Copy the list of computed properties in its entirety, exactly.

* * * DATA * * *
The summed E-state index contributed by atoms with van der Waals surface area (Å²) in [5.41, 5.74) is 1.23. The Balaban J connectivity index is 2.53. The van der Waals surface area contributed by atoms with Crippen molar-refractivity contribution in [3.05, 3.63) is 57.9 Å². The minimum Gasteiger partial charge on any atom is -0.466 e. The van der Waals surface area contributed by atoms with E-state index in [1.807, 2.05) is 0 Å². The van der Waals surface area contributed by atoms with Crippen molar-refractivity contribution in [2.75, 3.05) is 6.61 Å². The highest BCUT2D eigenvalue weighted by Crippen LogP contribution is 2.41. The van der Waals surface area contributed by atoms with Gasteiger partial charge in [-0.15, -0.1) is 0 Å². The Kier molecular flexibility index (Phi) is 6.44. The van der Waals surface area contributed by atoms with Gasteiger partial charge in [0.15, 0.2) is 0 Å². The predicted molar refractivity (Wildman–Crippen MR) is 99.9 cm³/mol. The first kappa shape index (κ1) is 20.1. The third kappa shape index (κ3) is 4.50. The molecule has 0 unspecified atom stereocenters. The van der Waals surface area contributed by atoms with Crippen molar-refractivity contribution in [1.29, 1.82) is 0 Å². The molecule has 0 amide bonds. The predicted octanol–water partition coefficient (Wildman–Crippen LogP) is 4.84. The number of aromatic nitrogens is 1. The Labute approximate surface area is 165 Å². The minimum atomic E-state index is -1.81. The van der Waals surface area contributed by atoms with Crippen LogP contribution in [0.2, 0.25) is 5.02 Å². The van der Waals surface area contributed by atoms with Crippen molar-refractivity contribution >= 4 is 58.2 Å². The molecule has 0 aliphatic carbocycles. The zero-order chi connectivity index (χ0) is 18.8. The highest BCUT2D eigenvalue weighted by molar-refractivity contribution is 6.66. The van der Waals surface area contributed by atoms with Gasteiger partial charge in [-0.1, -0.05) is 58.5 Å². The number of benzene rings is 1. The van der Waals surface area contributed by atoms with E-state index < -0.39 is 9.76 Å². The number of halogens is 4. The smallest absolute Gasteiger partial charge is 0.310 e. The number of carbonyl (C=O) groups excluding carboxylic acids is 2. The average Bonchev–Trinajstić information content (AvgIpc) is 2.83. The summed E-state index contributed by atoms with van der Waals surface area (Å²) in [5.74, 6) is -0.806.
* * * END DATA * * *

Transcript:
The summed E-state index contributed by atoms with van der Waals surface area (Å²) in [5.41, 5.74) is 1.23. The Balaban J connectivity index is 2.53. The van der Waals surface area contributed by atoms with Crippen molar-refractivity contribution in [3.05, 3.63) is 57.9 Å². The minimum Gasteiger partial charge on any atom is -0.466 e. The van der Waals surface area contributed by atoms with E-state index in [1.807, 2.05) is 0 Å². The van der Waals surface area contributed by atoms with Crippen molar-refractivity contribution in [2.75, 3.05) is 6.61 Å². The highest BCUT2D eigenvalue weighted by Crippen LogP contribution is 2.41. The van der Waals surface area contributed by atoms with Gasteiger partial charge in [-0.15, -0.1) is 0 Å². The Kier molecular flexibility index (Phi) is 6.44. The van der Waals surface area contributed by atoms with Gasteiger partial charge in [0.15, 0.2) is 0 Å². The predicted molar refractivity (Wildman–Crippen MR) is 99.9 cm³/mol. The first kappa shape index (κ1) is 20.1. The third kappa shape index (κ3) is 4.50. The molecule has 0 unspecified atom stereocenters. The van der Waals surface area contributed by atoms with Crippen molar-refractivity contribution in [1.29, 1.82) is 0 Å². The molecule has 0 amide bonds. The predicted octanol–water partition coefficient (Wildman–Crippen LogP) is 4.84. The number of aromatic nitrogens is 1. The Labute approximate surface area is 165 Å². The minimum atomic E-state index is -1.81. The van der Waals surface area contributed by atoms with Crippen LogP contribution in [0.2, 0.25) is 5.02 Å². The van der Waals surface area contributed by atoms with Crippen molar-refractivity contribution >= 4 is 58.2 Å². The molecule has 0 aliphatic carbocycles. The zero-order chi connectivity index (χ0) is 18.8. The highest BCUT2D eigenvalue weighted by molar-refractivity contribution is 6.66. The van der Waals surface area contributed by atoms with Gasteiger partial charge in [-0.1, -0.05) is 58.5 Å². The number of benzene rings is 1. The van der Waals surface area contributed by atoms with E-state index < -0.39 is 9.76 Å². The number of halogens is 4. The smallest absolute Gasteiger partial charge is 0.310 e. The number of carbonyl (C=O) groups excluding carboxylic acids is 2. The average Bonchev–Trinajstić information content (AvgIpc) is 2.83. The summed E-state index contributed by atoms with van der Waals surface area (Å²) in [5.74, 6) is -0.806.